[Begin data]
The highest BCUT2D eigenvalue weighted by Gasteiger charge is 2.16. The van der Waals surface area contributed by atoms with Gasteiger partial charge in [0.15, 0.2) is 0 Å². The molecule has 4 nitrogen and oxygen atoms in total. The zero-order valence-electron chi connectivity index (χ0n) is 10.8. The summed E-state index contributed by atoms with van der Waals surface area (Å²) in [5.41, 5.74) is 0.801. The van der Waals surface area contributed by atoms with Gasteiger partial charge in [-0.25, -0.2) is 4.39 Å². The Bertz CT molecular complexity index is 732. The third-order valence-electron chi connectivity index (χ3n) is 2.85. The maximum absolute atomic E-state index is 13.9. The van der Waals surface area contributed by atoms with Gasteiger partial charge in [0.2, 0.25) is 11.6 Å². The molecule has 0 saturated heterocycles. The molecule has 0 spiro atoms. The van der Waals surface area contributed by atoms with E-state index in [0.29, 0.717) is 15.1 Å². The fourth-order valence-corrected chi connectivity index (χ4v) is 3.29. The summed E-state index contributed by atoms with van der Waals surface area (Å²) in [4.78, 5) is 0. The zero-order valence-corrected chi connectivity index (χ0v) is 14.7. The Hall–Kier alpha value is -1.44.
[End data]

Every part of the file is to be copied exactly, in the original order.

The highest BCUT2D eigenvalue weighted by Gasteiger charge is 2.16. The van der Waals surface area contributed by atoms with Gasteiger partial charge in [0.15, 0.2) is 0 Å². The molecule has 4 nitrogen and oxygen atoms in total. The zero-order valence-electron chi connectivity index (χ0n) is 10.8. The summed E-state index contributed by atoms with van der Waals surface area (Å²) in [5.41, 5.74) is 0.801. The van der Waals surface area contributed by atoms with Gasteiger partial charge in [-0.25, -0.2) is 4.39 Å². The Bertz CT molecular complexity index is 732. The third-order valence-electron chi connectivity index (χ3n) is 2.85. The maximum absolute atomic E-state index is 13.9. The van der Waals surface area contributed by atoms with Gasteiger partial charge in [0.2, 0.25) is 11.6 Å². The molecule has 0 saturated heterocycles. The molecule has 0 spiro atoms. The van der Waals surface area contributed by atoms with E-state index in [0.29, 0.717) is 15.1 Å². The fourth-order valence-corrected chi connectivity index (χ4v) is 3.29. The summed E-state index contributed by atoms with van der Waals surface area (Å²) in [4.78, 5) is 0. The zero-order valence-corrected chi connectivity index (χ0v) is 14.7. The Hall–Kier alpha value is -1.44.